• Margaret Keogh, who arrived in Adelaide, Australia aboard the ship "Lady Flora" in 1851 [5]
  • Honora Keogh, aged 23, who arrived in Adelaide, Australia aboard the ship "Wanderer" in 1851 [4]
  • Michael Keogh, aged 25, who arrived in Adelaide, Australia aboard the ship "Wanderer" in 1851 [4]
  • Pat. Keogh, aged 35, a labourer, who arrived in South Australia in 1852 aboard the ship "Chatham" [6]
  • ... (More are available in all our PDF Extended History products and printed products wherever possible.)

Keogh migration to New Zealand

Emigration to New Zealand followed in the footsteps of the European explorers, such as Captain Cook (1769-70): first came sealers, whalers, missionaries, and traders. By 1838, the British New Zealand Company had begun buying land from the Maori tribes, and selling it to settlers, and, after the Treaty of Waitangi in 1840, many British families set out on the arduous six month journey from Britain to Aotearoa to start a new life. Early immigrants include:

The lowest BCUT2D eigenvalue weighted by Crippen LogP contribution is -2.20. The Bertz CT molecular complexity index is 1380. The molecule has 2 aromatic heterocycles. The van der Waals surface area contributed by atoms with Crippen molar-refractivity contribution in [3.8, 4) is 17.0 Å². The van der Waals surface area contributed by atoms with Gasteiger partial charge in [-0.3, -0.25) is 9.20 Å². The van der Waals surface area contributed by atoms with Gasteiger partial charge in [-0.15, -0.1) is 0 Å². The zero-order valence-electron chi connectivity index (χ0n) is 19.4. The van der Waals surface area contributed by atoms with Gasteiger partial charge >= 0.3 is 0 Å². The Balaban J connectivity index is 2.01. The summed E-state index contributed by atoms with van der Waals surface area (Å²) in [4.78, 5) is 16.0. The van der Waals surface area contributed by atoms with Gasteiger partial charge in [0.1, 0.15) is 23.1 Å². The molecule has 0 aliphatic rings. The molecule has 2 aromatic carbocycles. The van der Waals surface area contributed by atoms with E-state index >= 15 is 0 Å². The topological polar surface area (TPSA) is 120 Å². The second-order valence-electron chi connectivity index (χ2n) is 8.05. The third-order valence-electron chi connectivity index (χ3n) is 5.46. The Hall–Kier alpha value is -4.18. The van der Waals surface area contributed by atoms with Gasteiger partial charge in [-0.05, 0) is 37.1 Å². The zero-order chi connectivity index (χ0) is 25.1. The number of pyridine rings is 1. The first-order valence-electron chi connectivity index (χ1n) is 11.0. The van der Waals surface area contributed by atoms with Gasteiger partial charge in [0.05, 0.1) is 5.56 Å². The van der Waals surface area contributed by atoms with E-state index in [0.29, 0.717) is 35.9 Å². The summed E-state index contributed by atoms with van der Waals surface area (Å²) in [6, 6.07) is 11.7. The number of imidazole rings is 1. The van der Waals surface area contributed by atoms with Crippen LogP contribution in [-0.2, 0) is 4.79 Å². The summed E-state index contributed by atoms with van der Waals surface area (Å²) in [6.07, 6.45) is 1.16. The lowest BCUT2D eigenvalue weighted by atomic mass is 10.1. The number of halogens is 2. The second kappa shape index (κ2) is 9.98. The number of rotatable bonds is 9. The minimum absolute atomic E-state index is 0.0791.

Keogh Settlers in New Zealand in the 19th Century
  • John Keogh, who arrived in Auckland, New Zealand aboard the ship "Alfred" in 1864 [7]
  • Mary Keogh, who arrived in Auckland, New Zealand aboard the ship "Alfred" in 1864 [7]
  • John Keogh, aged 26, a labourer, who arrived in Auckland, New Zealand aboard the ship "Alfred" in 1864 [7]
  • Mary Keogh, aged 24, who arrived in Auckland, New Zealand aboard the ship "Alfred" in 1864 [7]
  • Patrick Keogh, aged 26, a labourer, who arrived in Auckland, New Zealand aboard the ship "Reiherstieg" in 1864
  • ... (More are available in all our PDF Extended History products and printed products wherever possible.)